"You just have to be a maid in the living room, a cook in the kitchen and a tart in the bedroom. As long as the house is clean and organized and they are fed and they have plenty of sex, they'll never run away." --Jerry Hall in a 1985 magazine interview
W ell, almost never . . .
While Jerry Hall was scrubbing the kitchen, slaving over a hot stove and feeding her man's libido, Mick Jagger was apparently off trying to get some satisfaction.
And even a spotless house can't change that, as the world learned last week of a possible Jagger-Hall split.
But is anybody really surprised?
It's a good bet other members of the willowy-blond-and-beautiful club, including models Kelly Emberg, Marla Maples and ex-model Ivana Trump, aren't shocked either.
Even mahogany-maned mannequin Cindy Crawford, 26, is savvy about the shelf life of models. As she told People magazine after her marriage earlier this year to actor Richard Gere, 42:
"Models are like baseball players. We make a lot of money quickly, but all of a sudden we're 30 years old, we don't have a college education, we're qualified for nothing and we're used to a very nice lifestyle."
So what's a gorgeous girl to do? "The best thing," says Crawford, "is to marry a movie star."
While plenty of fashion models looking for security in their early to middle age do precisely that, just as many of them hook up with rock stars, who may or may not be nice to them. This happens often enough to cause some of the great social chroniclers of our time (notably Robin Leach) to ponder.
"Models," concludes the Rich-and-Famousmeister, "are the most beautiful women on Earth. They're only going to meet people that hang around in their elite circle. They're not going to date CPAs or truck drivers."
Indeed, according to an executive of one top modeling agency, rock stars often call and leave their names with the agency, asking that the agency have the model they saw in a magazine or on television call them.
And the women, says once-top model Emberg, are flattered and thrilled by the attention. As she recently told USA Today, "Rock stars want models because they are beautiful, successful, incredibly naive and malleable." But what they really like about them, adds Emberg, is that young models "believe everything the guy tells them."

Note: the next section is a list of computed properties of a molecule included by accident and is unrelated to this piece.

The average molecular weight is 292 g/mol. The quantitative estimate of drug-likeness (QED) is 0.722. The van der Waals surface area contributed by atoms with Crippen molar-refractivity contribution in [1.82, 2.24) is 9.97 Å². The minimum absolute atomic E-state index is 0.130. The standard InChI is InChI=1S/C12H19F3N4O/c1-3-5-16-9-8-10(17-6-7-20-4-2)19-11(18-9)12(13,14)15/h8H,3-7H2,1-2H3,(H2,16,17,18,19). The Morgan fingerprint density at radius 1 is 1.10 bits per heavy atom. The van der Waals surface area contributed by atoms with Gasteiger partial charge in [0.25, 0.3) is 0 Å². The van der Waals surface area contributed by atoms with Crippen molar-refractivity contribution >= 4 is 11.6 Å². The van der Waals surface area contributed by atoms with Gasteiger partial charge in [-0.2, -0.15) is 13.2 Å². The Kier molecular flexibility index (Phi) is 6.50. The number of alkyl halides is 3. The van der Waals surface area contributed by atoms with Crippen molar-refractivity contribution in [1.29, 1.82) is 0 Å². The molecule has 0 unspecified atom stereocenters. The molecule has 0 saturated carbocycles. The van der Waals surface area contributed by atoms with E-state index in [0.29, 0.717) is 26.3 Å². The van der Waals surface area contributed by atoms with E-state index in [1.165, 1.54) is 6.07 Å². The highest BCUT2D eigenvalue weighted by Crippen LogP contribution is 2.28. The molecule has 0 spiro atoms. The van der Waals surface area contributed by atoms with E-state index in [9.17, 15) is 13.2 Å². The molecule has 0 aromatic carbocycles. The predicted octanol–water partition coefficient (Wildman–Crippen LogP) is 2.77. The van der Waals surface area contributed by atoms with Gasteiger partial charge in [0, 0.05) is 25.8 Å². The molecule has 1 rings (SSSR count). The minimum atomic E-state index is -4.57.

The blond and beautiful Emberg spent seven years with singer Rod Stewart, 47. Before her, Stewart was married to the blond and beautiful Alana Hamilton. And before that, he was with the blond and beautiful Britt Ekland.
As we suspected, this is no coincidence. As Stewart's manager, Arnold Stiefel, explained to Time magazine last year, "If you're free to go out with anybody, wouldn't your first choice be some gorgeous 21-year-old blonde, before it would be that sweet secretary down the hall with the thick (behind)?"
There's nothing thick about Kelly Emberg, but that didn't keep her from becoming the latest Rod Stewart ex.
But don't worry, she's now dating a man described as "a totally normal and very conservative guy in computer sales."
And Stewart--surprise--is now married to blond and beautiful Rachel Hunter, a 21-year-old model from New Zealand. (Hunter, miffed over her predecessor's $25-million palimony suit against Stewart, calls the 31-year-old Emberg "the sort of person who gives blondes a bad name.")
So, is there a CPA in Jerry Hall's future? Who knows. But there seems little question that there is a younger model in Mick Jagger's future.
According to reports in several London newspapers, Jagger, 49, and Hall, 34, are splitting after 15 years, three children and 18 months of marriage.
Famous for such tunes as "You Can't Always Get What You Want" and "Under My Thumb," Jagger has been linked with 23-year-old Italian model Carla Bruni, who, before Jagger, had been linked to Eric Clapton and Donald Trump.
Bruni and Jagger reportedly started dating around the time Hall and Jagger tied the knot after more than 13 years together. And the day after Hall delivered her third baby in January, the naughty Jagger was rumored to be on a plane to Thailand for a romantic rendezvous with Bruni. Talk about postpartum depression.
But rock stars don't have a monopoly on beautiful young models. Ask actor Robert De Niro. Lately he has been juggling his career better than he has his not-so-friendly girlfriends Toukie (sister of late designer Willi) Smith, 38, and Naomi Campbell, 21.
Campbell is a nonstop self-promoter who coos "peace and love" on her telephone answering machine, wears blond wigs, spike heels and fake eyelashes, and tells interviewers things like, "I love hot chocolate in front of a fireplace." Smith is more, well, mature, and as a result is not favored to win out over Campbell, who's also been linked to Mike Tyson, who was linked to Robin Givens, who was linked to . . .
Jerry Hall, like Campbell and many of the other super-models, began modeling as a young teen-ager. She dropped out of school in Texas to begin her career at 16.
But as their youth faded--and with it, their commercial allure--Hall and others looked for other ways to keep and get the men they loved.
Hall's recipe of a clean house, good cooking and plenty of sex--as handed down from her mother--may be revised before she hands it down to her own daughters.
Times research librarian Joyce Pinney contributed to this story.